Seattle Mariners Legend Edgar Martinez: A Hall of Fame Career

SEATTLE - OCTOBER 2: Edgar Martinez
SEATTLE - OCTOBER 2: Edgar Martinez /

Mark your calendars, Mariners fans. On January 22nd, 2019 the Baseball Writers’ Association of America (BBWAA) is expected to announce the balloting results for candidates eligible for the 2019 MLB Hall of Fame induction.

Most Seattle Mariners fans are eagerly awaiting these results, as well as Edgar Martinez himself, and have been for the better part of a decade–at least since 2014. However, sometimes fans and even professional sports columnists question the cognitive nature of some of these voters.

For example, in 2016, three mystery writers didn’t fill the bubble next to the name of Ken Griffey, Jr. This created quite the uproar on Twitter leaving people to question who these writers were and what business they had casting votes.

The same will likely repeat this year with the likes of Mariano Rivera. Someone out there will probably leave the bubble blank next to his name. At least this year we will know who it is. Getting back to Edgar, he currently sits at 97% according to the 2019 Hall of Fame Tracker, and now we know who decided not to vote for him.

Edgar Martinez made his major league debut with the Seattle Mariners in 1987 appearing in 13 games. In that time, he had 43 at-bats with 16 hits (five doubles, two triples). It wasn’t until 1992 where he broke out and hit .343 with 46 doubles, earning him his first Silver Slugger Award–a feat he would accomplish four more times in his career. He would be voted to the All-Star Game 7 times in his career.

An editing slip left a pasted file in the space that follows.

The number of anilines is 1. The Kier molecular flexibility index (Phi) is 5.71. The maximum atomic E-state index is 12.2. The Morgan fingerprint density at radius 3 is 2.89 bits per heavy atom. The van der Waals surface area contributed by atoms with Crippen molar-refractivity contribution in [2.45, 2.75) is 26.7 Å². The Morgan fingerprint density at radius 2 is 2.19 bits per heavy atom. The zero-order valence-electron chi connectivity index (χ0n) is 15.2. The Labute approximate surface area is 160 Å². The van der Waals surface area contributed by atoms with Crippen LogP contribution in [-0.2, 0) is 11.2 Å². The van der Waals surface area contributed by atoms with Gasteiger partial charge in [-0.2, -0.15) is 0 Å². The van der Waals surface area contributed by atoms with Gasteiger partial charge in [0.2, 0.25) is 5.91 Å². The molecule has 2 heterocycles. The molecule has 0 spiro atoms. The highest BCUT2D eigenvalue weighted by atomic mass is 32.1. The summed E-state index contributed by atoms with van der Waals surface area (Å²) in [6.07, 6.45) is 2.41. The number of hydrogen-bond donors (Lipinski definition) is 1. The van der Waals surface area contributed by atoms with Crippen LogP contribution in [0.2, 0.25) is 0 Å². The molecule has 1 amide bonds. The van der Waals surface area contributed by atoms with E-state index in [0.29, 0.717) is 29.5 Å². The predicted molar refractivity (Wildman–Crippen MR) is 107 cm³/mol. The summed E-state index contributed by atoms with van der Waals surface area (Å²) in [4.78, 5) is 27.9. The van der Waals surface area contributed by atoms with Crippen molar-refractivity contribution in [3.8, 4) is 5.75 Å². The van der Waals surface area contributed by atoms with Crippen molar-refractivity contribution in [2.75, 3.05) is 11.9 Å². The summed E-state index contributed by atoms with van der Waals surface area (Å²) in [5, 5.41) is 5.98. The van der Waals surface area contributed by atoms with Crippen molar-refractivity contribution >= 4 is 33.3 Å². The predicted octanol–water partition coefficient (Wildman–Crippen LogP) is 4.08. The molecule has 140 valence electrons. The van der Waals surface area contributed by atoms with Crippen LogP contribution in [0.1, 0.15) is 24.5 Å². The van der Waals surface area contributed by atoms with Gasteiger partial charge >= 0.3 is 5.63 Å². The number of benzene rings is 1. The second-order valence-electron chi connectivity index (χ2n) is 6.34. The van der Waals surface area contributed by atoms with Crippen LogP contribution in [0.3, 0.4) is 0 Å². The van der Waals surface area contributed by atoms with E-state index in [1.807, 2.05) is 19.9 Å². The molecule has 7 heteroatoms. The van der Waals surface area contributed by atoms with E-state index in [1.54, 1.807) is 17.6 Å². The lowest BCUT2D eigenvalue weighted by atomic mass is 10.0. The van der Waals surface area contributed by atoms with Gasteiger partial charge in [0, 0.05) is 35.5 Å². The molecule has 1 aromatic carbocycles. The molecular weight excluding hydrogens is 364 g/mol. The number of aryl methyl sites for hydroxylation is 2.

According to Edgar’s Hall of Fame candidate biography, “Edgar is the only right-handed batter with a career slash line of at least .310/.410/.510 while recording more walks than strikeouts. Additionally, Edgar is one of only nine players in Major League history to have hit at least 300 home runs, 500 doubles, and 1,000 walks while posting a batting average of .300 or better and an on-base percentage of .400 or better.” Those other eight players? You guessed it–Hall of Famers.”

Now, let’s look at 1995, the truly magical year every Mariners fan who was alive at the time. That year, Edgar managed to slash a .356/.479/.628 with an OPS of 1.107. Oh, he also scored 121 runs, hit 52 doubles (including The Double) and drove in 113 runs. I don’t know about you, but watching Mr. Clutch hit The Double and hearing Dave Niehaus call the play puts chills down my spine. If you’re like me, you got the “My Oh My” VHS for Christmas that year. In fact, I got it twice from two different uncles.

In an interview with ESPN, Edgar was asked about The Double and where it defined him as a player in Mariners’ history.

"“A lot of people remember that double when they talk about my career. I’d say, yeah, that would define my career,” Edgar responded."

One pitcher he had quite a bit of success against is his ballot counterpart, Mariano Rivera. According to Fangraphs, Edgar was the most successful hitter against Mo, where he slashed a .579/.652/1.053 in 23 plate appearances. These numbers include two home runs, three doubles, and six RBIs. What is more impressive is what Edgar did in his first 15 plate appearances against Rivera: